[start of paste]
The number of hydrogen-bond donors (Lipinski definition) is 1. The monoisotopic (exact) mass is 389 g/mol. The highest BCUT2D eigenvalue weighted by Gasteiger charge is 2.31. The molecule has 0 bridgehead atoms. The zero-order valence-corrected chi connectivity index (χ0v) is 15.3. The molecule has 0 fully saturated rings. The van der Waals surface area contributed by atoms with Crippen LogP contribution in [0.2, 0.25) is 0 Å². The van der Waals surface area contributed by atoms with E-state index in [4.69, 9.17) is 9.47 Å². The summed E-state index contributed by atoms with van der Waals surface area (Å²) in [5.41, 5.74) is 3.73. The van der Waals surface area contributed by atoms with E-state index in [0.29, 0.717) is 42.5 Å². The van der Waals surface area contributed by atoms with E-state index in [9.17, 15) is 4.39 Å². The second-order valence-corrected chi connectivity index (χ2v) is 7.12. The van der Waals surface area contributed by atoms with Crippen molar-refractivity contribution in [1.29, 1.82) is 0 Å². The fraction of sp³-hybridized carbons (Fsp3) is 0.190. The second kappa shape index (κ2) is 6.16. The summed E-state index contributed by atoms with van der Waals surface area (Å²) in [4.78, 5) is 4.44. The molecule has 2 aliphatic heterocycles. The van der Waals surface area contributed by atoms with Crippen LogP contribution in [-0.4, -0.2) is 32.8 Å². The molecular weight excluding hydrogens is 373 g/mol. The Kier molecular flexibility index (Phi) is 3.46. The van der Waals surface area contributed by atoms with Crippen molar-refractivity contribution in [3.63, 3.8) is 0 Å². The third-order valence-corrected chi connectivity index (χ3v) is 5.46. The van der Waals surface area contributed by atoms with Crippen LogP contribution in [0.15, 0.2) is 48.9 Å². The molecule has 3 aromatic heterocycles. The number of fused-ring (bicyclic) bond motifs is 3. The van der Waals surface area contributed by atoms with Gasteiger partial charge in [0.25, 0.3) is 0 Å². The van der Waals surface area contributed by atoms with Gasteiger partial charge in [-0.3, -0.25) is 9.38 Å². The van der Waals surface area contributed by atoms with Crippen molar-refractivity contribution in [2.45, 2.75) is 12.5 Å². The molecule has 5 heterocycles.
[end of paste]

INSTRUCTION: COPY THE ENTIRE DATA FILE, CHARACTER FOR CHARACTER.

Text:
The number of hydrogen-bond donors (Lipinski definition) is 1. The monoisotopic (exact) mass is 389 g/mol. The highest BCUT2D eigenvalue weighted by Gasteiger charge is 2.31. The molecule has 0 bridgehead atoms. The zero-order valence-corrected chi connectivity index (χ0v) is 15.3. The molecule has 0 fully saturated rings. The van der Waals surface area contributed by atoms with Crippen LogP contribution in [0.2, 0.25) is 0 Å². The van der Waals surface area contributed by atoms with E-state index in [4.69, 9.17) is 9.47 Å². The summed E-state index contributed by atoms with van der Waals surface area (Å²) in [5.41, 5.74) is 3.73. The van der Waals surface area contributed by atoms with E-state index in [0.29, 0.717) is 42.5 Å². The van der Waals surface area contributed by atoms with E-state index in [9.17, 15) is 4.39 Å². The second-order valence-corrected chi connectivity index (χ2v) is 7.12. The van der Waals surface area contributed by atoms with Crippen molar-refractivity contribution in [1.29, 1.82) is 0 Å². The fraction of sp³-hybridized carbons (Fsp3) is 0.190. The second kappa shape index (κ2) is 6.16. The summed E-state index contributed by atoms with van der Waals surface area (Å²) in [4.78, 5) is 4.44. The molecule has 2 aliphatic heterocycles. The van der Waals surface area contributed by atoms with Crippen LogP contribution in [-0.4, -0.2) is 32.8 Å². The molecular weight excluding hydrogens is 373 g/mol. The Kier molecular flexibility index (Phi) is 3.46. The van der Waals surface area contributed by atoms with Crippen molar-refractivity contribution in [3.63, 3.8) is 0 Å². The third-order valence-corrected chi connectivity index (χ3v) is 5.46. The van der Waals surface area contributed by atoms with Crippen LogP contribution in [0.15, 0.2) is 48.9 Å². The molecule has 3 aromatic heterocycles. The number of fused-ring (bicyclic) bond motifs is 3. The van der Waals surface area contributed by atoms with Gasteiger partial charge in [0.25, 0.3) is 0 Å². The van der Waals surface area contributed by atoms with Gasteiger partial charge in [-0.3, -0.25) is 9.38 Å². The van der Waals surface area contributed by atoms with Crippen molar-refractivity contribution in [2.45, 2.75) is 12.5 Å². The molecule has 5 heterocycles.